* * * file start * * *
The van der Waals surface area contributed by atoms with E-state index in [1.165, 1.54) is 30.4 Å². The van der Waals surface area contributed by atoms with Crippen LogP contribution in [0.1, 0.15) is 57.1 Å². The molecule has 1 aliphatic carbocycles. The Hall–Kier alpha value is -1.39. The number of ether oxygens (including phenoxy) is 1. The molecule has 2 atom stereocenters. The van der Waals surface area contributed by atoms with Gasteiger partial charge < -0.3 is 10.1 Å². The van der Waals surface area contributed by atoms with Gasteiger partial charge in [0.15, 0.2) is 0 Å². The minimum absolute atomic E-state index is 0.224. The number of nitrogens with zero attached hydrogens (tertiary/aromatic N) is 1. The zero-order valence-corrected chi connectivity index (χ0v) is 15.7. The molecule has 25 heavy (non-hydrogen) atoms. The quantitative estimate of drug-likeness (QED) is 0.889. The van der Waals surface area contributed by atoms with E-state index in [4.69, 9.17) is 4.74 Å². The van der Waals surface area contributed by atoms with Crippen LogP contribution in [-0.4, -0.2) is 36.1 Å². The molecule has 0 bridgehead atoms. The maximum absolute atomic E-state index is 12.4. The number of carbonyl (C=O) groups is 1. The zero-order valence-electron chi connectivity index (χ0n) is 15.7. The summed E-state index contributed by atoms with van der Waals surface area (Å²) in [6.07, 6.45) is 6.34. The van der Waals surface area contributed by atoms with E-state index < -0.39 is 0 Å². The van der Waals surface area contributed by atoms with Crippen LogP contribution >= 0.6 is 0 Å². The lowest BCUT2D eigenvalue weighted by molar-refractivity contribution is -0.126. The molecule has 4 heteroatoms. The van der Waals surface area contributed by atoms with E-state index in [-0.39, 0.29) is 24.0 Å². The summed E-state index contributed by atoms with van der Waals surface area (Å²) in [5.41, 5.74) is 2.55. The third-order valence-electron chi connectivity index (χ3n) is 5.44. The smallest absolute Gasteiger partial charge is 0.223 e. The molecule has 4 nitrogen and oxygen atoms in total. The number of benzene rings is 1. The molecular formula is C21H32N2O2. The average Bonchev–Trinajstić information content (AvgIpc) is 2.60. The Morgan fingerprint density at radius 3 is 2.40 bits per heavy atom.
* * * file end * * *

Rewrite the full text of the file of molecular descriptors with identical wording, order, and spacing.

The van der Waals surface area contributed by atoms with E-state index in [1.165, 1.54) is 30.4 Å². The van der Waals surface area contributed by atoms with Crippen LogP contribution in [0.1, 0.15) is 57.1 Å². The molecule has 1 aliphatic carbocycles. The Hall–Kier alpha value is -1.39. The number of ether oxygens (including phenoxy) is 1. The molecule has 2 atom stereocenters. The van der Waals surface area contributed by atoms with Gasteiger partial charge < -0.3 is 10.1 Å². The van der Waals surface area contributed by atoms with Gasteiger partial charge in [0.15, 0.2) is 0 Å². The minimum absolute atomic E-state index is 0.224. The number of nitrogens with zero attached hydrogens (tertiary/aromatic N) is 1. The zero-order valence-corrected chi connectivity index (χ0v) is 15.7. The molecule has 25 heavy (non-hydrogen) atoms. The quantitative estimate of drug-likeness (QED) is 0.889. The van der Waals surface area contributed by atoms with E-state index in [4.69, 9.17) is 4.74 Å². The van der Waals surface area contributed by atoms with Crippen LogP contribution in [-0.4, -0.2) is 36.1 Å². The molecule has 0 bridgehead atoms. The maximum absolute atomic E-state index is 12.4. The number of carbonyl (C=O) groups is 1. The zero-order valence-electron chi connectivity index (χ0n) is 15.7. The summed E-state index contributed by atoms with van der Waals surface area (Å²) in [6.07, 6.45) is 6.34. The van der Waals surface area contributed by atoms with E-state index < -0.39 is 0 Å². The van der Waals surface area contributed by atoms with Crippen LogP contribution >= 0.6 is 0 Å². The lowest BCUT2D eigenvalue weighted by molar-refractivity contribution is -0.126. The molecule has 4 heteroatoms. The van der Waals surface area contributed by atoms with E-state index in [-0.39, 0.29) is 24.0 Å². The summed E-state index contributed by atoms with van der Waals surface area (Å²) in [5.41, 5.74) is 2.55. The third-order valence-electron chi connectivity index (χ3n) is 5.44. The smallest absolute Gasteiger partial charge is 0.223 e. The molecule has 4 nitrogen and oxygen atoms in total. The number of benzene rings is 1. The molecular formula is C21H32N2O2. The average Bonchev–Trinajstić information content (AvgIpc) is 2.60. The Morgan fingerprint density at radius 3 is 2.40 bits per heavy atom.